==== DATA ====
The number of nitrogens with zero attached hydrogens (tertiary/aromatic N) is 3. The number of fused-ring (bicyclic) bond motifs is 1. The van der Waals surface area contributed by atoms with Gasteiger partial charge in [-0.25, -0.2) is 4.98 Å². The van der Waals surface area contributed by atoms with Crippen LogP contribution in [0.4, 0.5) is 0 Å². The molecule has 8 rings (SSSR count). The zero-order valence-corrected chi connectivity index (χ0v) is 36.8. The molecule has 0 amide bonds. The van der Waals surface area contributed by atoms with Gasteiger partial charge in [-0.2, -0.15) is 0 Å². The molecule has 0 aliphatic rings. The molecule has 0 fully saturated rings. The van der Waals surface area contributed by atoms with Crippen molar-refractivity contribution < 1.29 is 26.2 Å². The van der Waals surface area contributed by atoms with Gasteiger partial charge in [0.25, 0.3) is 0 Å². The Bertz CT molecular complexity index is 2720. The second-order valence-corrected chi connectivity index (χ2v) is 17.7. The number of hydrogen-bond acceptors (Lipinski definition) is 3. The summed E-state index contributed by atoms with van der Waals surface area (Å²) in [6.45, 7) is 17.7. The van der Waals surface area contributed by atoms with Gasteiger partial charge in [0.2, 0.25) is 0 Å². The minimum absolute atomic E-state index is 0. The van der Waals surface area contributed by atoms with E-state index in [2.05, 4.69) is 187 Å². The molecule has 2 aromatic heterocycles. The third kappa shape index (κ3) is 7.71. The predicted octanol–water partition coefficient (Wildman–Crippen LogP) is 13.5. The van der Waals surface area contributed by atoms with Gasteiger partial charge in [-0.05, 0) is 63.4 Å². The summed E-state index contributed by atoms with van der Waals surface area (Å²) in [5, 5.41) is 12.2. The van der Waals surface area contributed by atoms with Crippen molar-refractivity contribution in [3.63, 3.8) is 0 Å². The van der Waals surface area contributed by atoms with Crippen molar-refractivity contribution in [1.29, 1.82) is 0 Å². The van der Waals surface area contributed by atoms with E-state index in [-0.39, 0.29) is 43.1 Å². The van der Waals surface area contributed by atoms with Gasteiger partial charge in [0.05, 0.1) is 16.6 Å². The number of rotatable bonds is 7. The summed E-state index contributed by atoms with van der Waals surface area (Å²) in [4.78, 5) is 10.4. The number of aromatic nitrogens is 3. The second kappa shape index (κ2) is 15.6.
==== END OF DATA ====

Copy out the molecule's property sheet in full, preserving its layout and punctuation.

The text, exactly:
The number of nitrogens with zero attached hydrogens (tertiary/aromatic N) is 3. The number of fused-ring (bicyclic) bond motifs is 1. The van der Waals surface area contributed by atoms with Gasteiger partial charge in [-0.25, -0.2) is 4.98 Å². The van der Waals surface area contributed by atoms with Crippen LogP contribution in [0.4, 0.5) is 0 Å². The molecule has 8 rings (SSSR count). The zero-order valence-corrected chi connectivity index (χ0v) is 36.8. The molecule has 0 amide bonds. The van der Waals surface area contributed by atoms with Gasteiger partial charge in [-0.2, -0.15) is 0 Å². The molecule has 0 aliphatic rings. The molecule has 0 fully saturated rings. The van der Waals surface area contributed by atoms with Crippen molar-refractivity contribution < 1.29 is 26.2 Å². The van der Waals surface area contributed by atoms with Gasteiger partial charge in [0.25, 0.3) is 0 Å². The Bertz CT molecular complexity index is 2720. The second-order valence-corrected chi connectivity index (χ2v) is 17.7. The number of hydrogen-bond acceptors (Lipinski definition) is 3. The summed E-state index contributed by atoms with van der Waals surface area (Å²) in [6.45, 7) is 17.7. The van der Waals surface area contributed by atoms with Gasteiger partial charge in [0.2, 0.25) is 0 Å². The minimum absolute atomic E-state index is 0. The van der Waals surface area contributed by atoms with E-state index in [2.05, 4.69) is 187 Å². The molecule has 2 aromatic heterocycles. The third kappa shape index (κ3) is 7.71. The predicted octanol–water partition coefficient (Wildman–Crippen LogP) is 13.5. The van der Waals surface area contributed by atoms with Gasteiger partial charge in [-0.05, 0) is 63.4 Å². The summed E-state index contributed by atoms with van der Waals surface area (Å²) in [5, 5.41) is 12.2. The van der Waals surface area contributed by atoms with Crippen molar-refractivity contribution in [3.63, 3.8) is 0 Å². The van der Waals surface area contributed by atoms with Crippen molar-refractivity contribution in [1.29, 1.82) is 0 Å². The van der Waals surface area contributed by atoms with E-state index in [-0.39, 0.29) is 43.1 Å². The van der Waals surface area contributed by atoms with Gasteiger partial charge in [0.05, 0.1) is 16.6 Å². The number of rotatable bonds is 7. The summed E-state index contributed by atoms with van der Waals surface area (Å²) in [4.78, 5) is 10.4. The number of aromatic nitrogens is 3. The second kappa shape index (κ2) is 15.6.